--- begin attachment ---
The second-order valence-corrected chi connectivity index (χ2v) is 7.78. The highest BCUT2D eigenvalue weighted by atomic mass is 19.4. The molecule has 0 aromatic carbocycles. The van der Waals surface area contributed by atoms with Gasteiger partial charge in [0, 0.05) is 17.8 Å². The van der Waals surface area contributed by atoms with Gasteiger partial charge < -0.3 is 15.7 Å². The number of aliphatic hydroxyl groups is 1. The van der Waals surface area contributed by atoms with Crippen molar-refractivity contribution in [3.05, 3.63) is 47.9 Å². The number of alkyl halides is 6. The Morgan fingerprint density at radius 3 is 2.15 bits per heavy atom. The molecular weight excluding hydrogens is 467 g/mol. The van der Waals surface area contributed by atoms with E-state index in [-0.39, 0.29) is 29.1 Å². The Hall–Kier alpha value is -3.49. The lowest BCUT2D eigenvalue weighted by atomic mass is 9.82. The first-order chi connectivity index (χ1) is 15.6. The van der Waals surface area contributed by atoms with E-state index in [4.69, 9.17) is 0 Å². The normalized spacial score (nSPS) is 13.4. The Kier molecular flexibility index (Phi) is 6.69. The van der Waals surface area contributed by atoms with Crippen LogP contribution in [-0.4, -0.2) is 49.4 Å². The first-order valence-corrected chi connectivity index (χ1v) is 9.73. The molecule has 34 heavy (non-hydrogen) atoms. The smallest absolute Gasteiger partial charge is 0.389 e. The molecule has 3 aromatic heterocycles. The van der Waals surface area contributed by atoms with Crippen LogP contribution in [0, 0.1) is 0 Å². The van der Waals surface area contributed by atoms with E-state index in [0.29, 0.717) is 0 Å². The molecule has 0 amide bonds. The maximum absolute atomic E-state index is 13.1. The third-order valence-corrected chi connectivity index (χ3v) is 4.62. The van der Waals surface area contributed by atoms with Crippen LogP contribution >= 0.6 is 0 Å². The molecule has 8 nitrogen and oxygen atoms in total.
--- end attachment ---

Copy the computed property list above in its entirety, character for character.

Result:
The second-order valence-corrected chi connectivity index (χ2v) is 7.78. The highest BCUT2D eigenvalue weighted by atomic mass is 19.4. The molecule has 0 aromatic carbocycles. The van der Waals surface area contributed by atoms with Gasteiger partial charge in [0, 0.05) is 17.8 Å². The van der Waals surface area contributed by atoms with Gasteiger partial charge < -0.3 is 15.7 Å². The number of aliphatic hydroxyl groups is 1. The van der Waals surface area contributed by atoms with Crippen molar-refractivity contribution in [3.05, 3.63) is 47.9 Å². The number of alkyl halides is 6. The Morgan fingerprint density at radius 3 is 2.15 bits per heavy atom. The molecular weight excluding hydrogens is 467 g/mol. The van der Waals surface area contributed by atoms with E-state index in [-0.39, 0.29) is 29.1 Å². The Hall–Kier alpha value is -3.49. The lowest BCUT2D eigenvalue weighted by atomic mass is 9.82. The first-order chi connectivity index (χ1) is 15.6. The van der Waals surface area contributed by atoms with E-state index in [4.69, 9.17) is 0 Å². The normalized spacial score (nSPS) is 13.4. The Kier molecular flexibility index (Phi) is 6.69. The van der Waals surface area contributed by atoms with Crippen LogP contribution in [-0.4, -0.2) is 49.4 Å². The first-order valence-corrected chi connectivity index (χ1v) is 9.73. The molecule has 34 heavy (non-hydrogen) atoms. The smallest absolute Gasteiger partial charge is 0.389 e. The molecule has 3 aromatic heterocycles. The van der Waals surface area contributed by atoms with Crippen LogP contribution in [0, 0.1) is 0 Å². The van der Waals surface area contributed by atoms with E-state index in [0.29, 0.717) is 0 Å². The molecule has 0 amide bonds. The maximum absolute atomic E-state index is 13.1. The third-order valence-corrected chi connectivity index (χ3v) is 4.62. The van der Waals surface area contributed by atoms with Crippen LogP contribution >= 0.6 is 0 Å². The molecule has 8 nitrogen and oxygen atoms in total.